The National Green Tribunal (NGT) on Monday ordered Road Transport Offices (RTO) in Delhi to de-register all diesel vehicles that are over 10 years old and directed it to share data of the vehicles that will be de-registered.
The tribunal’s chairperson, Justice Swatanter Kumar, ordered the RTOs of the Transport Department that after de-registration, it should issue a public notice and submit the list of such vehicles to the Delhi Traffic Police.
The police in turn are to take appropriate steps to implement the directions of the green court.
Directing immediate implementation of the order, the green court said the measures were being brought in to ensure that air quality improves as schemes run by the state government, including odd-even, weren’t enough.
The order came after submissions by the Delhi Police stating that it had made continuous attempts to stop vehicles more than 10 years old from plying on the roads of the Capital. “But they have hardly met any success,” the Bench noted.
On April 7, 2015, the NGT had ordered a ban on diesel vehicles over 10 years old. The order was challenged, but the NGT dismissed the appeal.
Dubbing diesel as a “major cause of pollution,” the Bench maintained: “It is undisputed that diesel vehicles have caused increase in the pollution level in Delhi. Even the odd-even scheme could not help improve the air quality in Delhi. Old diesel vehicles remain a major contributor to air pollution,” Justice Kumar said.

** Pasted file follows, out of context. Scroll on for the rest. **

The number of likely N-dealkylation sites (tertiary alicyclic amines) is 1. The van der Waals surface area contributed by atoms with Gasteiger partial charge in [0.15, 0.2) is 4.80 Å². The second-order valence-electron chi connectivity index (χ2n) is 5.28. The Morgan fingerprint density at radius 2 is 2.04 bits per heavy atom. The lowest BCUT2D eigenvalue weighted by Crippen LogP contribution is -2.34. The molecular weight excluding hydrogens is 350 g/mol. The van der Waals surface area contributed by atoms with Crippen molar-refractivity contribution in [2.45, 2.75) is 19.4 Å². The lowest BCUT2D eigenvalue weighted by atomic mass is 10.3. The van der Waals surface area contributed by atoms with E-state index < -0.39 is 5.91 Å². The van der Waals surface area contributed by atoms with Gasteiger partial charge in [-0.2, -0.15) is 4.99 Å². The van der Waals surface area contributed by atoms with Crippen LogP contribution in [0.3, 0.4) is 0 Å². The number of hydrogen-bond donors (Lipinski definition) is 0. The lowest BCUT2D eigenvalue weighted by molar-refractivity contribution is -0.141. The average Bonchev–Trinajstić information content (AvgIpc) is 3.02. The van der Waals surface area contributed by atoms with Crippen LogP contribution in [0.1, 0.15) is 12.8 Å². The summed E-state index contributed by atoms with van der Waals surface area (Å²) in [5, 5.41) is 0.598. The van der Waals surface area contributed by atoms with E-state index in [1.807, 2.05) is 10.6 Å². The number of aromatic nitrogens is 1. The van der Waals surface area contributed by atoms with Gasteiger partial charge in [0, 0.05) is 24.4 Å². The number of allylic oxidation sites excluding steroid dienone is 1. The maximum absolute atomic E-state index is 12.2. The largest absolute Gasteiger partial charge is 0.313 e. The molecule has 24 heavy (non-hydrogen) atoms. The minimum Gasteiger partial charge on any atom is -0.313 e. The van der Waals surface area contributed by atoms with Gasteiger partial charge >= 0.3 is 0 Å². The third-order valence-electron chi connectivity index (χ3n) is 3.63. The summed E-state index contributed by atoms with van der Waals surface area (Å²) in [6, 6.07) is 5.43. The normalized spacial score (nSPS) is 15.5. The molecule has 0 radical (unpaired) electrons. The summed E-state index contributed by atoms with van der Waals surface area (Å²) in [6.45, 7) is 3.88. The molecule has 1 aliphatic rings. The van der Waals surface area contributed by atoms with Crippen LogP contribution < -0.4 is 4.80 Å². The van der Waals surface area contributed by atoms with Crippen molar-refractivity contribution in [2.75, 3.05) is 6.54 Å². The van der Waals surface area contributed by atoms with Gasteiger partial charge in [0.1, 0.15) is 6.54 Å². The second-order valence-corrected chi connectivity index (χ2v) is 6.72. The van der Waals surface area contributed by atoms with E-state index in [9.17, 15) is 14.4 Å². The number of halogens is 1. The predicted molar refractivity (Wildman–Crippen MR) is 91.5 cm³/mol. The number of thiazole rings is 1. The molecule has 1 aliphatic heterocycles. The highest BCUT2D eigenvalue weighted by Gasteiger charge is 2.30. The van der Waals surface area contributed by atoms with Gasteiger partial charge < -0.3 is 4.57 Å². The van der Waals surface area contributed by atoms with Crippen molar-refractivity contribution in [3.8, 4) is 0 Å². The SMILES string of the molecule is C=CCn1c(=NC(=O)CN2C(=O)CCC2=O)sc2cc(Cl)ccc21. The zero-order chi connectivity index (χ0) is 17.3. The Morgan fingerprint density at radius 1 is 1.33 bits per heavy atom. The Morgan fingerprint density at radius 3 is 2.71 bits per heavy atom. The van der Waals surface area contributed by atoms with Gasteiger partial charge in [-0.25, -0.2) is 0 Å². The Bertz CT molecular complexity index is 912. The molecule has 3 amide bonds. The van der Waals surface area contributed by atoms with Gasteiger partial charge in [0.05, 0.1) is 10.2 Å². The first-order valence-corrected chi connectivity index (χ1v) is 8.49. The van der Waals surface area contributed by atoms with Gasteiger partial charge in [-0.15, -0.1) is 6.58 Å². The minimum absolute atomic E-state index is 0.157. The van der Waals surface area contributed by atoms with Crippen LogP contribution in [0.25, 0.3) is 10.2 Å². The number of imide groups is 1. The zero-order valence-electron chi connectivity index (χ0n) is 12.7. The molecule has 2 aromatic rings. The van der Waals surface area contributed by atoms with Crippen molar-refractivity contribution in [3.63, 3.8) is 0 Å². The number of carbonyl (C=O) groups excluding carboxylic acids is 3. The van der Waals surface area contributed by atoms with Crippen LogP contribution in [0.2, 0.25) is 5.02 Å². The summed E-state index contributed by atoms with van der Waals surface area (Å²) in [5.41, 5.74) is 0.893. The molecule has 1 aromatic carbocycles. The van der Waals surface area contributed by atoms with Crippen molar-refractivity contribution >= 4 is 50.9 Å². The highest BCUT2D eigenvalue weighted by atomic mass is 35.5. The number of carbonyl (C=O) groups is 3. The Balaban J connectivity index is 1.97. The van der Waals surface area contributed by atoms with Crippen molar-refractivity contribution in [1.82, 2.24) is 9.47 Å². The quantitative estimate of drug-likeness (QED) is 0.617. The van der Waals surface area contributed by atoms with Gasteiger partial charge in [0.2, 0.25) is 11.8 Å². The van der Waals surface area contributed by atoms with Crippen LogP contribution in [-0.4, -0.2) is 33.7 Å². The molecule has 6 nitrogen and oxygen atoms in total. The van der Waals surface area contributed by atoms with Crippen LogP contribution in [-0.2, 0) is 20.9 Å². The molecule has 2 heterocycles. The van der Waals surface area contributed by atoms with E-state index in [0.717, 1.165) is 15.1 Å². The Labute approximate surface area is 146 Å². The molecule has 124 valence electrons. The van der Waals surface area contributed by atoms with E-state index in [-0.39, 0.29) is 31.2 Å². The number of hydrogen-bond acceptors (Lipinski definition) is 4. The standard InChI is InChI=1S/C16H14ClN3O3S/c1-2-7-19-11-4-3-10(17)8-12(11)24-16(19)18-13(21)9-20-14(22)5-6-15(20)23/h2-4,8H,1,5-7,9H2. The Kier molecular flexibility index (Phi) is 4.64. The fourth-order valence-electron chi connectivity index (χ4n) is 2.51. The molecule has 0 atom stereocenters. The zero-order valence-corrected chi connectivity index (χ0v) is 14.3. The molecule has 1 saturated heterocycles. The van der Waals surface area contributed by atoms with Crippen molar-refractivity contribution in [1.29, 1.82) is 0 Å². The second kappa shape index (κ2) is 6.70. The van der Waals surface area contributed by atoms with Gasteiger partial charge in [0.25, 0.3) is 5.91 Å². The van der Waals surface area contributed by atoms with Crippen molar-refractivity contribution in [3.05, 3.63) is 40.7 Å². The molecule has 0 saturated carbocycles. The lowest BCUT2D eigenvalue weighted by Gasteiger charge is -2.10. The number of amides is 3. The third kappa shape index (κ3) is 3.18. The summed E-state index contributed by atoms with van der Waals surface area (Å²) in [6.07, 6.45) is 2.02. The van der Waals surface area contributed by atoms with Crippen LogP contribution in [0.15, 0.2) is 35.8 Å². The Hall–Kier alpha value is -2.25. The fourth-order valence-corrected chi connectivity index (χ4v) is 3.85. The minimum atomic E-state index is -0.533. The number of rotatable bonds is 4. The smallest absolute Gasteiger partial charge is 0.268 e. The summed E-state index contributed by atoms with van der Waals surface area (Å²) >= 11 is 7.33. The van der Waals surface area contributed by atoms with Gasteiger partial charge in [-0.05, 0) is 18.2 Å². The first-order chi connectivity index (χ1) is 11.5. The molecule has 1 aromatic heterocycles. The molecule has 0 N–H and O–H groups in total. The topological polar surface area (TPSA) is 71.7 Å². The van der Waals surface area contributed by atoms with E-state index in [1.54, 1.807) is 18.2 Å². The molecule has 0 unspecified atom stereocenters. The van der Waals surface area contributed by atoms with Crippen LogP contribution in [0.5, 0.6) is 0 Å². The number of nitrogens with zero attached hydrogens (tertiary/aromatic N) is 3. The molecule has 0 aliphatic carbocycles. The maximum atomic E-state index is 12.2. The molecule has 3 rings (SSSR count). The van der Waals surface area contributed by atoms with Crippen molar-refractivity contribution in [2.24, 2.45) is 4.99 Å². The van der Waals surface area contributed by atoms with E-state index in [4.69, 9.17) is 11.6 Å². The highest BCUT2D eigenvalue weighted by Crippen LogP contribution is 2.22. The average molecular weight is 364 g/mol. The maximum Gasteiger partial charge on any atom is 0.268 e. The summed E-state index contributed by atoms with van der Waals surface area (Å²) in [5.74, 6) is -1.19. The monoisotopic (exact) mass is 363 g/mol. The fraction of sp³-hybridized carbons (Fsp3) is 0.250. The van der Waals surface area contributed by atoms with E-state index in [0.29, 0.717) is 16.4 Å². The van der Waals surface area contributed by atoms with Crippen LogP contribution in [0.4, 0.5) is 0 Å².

The court further said that as per the report submitted by the expert committee, the ambient air quality in the Capital during the implementation of the odd-even scheme was found to be worse than when it was not in force.
“This itself indicates that old diesel vehicles contribute majorly to air pollution and therefore they must be stopped from plying,” the court maintained.
Additional Solicitor General Pinky Anand and advocate Balendu Shekhar, appearing for the Ministry of Heavy Industries, said the tribunal should not impose such a “harsh” order as it would adversely affect the automobile sector and the economy.
The Delhi Government’s Transport Department had earlier maintained that it did not have the power to deregister diesel vehicles as, according to the Central Motor Vehicles Act, only the RTOs could do so.
Reacting to the order, Mr. Sohinder Gill, director, corporate affairs, Society of Manufacturers of Electric Vehicles, said it was time the government takes such firm steps to combat the ever-increasing pollution levels.
“Something similar can be easily done to de-register polluting two-wheelers used by e-commerce firms and food deliveries businesses. This will greatly impact pollution levels. There are over 21 lakh two-wheelers engaged in the commercial sector in India, running daily on the streets and generating massive emission of CO2,” Mr. Gill said.